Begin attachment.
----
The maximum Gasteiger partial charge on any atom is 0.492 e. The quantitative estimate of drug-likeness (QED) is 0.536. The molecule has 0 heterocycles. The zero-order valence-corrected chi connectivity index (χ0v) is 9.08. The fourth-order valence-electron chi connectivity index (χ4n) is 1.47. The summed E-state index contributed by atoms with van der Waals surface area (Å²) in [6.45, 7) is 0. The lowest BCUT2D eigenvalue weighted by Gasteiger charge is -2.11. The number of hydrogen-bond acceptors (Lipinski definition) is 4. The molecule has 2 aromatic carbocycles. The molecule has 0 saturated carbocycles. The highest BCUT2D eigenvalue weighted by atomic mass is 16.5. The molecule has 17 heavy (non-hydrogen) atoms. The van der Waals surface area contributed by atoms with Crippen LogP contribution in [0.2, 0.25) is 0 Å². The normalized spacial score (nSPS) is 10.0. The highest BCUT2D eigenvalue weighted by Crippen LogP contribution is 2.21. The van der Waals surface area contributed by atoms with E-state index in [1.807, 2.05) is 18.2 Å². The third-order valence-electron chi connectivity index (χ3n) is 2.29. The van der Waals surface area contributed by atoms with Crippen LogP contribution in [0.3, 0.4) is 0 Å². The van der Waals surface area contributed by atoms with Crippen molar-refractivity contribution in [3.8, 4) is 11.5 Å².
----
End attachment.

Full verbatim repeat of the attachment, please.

The maximum Gasteiger partial charge on any atom is 0.492 e. The quantitative estimate of drug-likeness (QED) is 0.536. The molecule has 0 heterocycles. The zero-order valence-corrected chi connectivity index (χ0v) is 9.08. The fourth-order valence-electron chi connectivity index (χ4n) is 1.47. The summed E-state index contributed by atoms with van der Waals surface area (Å²) in [6.45, 7) is 0. The lowest BCUT2D eigenvalue weighted by Gasteiger charge is -2.11. The number of hydrogen-bond acceptors (Lipinski definition) is 4. The molecule has 2 aromatic carbocycles. The molecule has 0 saturated carbocycles. The highest BCUT2D eigenvalue weighted by atomic mass is 16.5. The molecule has 17 heavy (non-hydrogen) atoms. The van der Waals surface area contributed by atoms with Crippen LogP contribution in [0.2, 0.25) is 0 Å². The normalized spacial score (nSPS) is 10.0. The highest BCUT2D eigenvalue weighted by Crippen LogP contribution is 2.21. The van der Waals surface area contributed by atoms with E-state index in [1.807, 2.05) is 18.2 Å². The third-order valence-electron chi connectivity index (χ3n) is 2.29. The van der Waals surface area contributed by atoms with Crippen LogP contribution in [0.3, 0.4) is 0 Å². The van der Waals surface area contributed by atoms with Crippen molar-refractivity contribution in [3.8, 4) is 11.5 Å².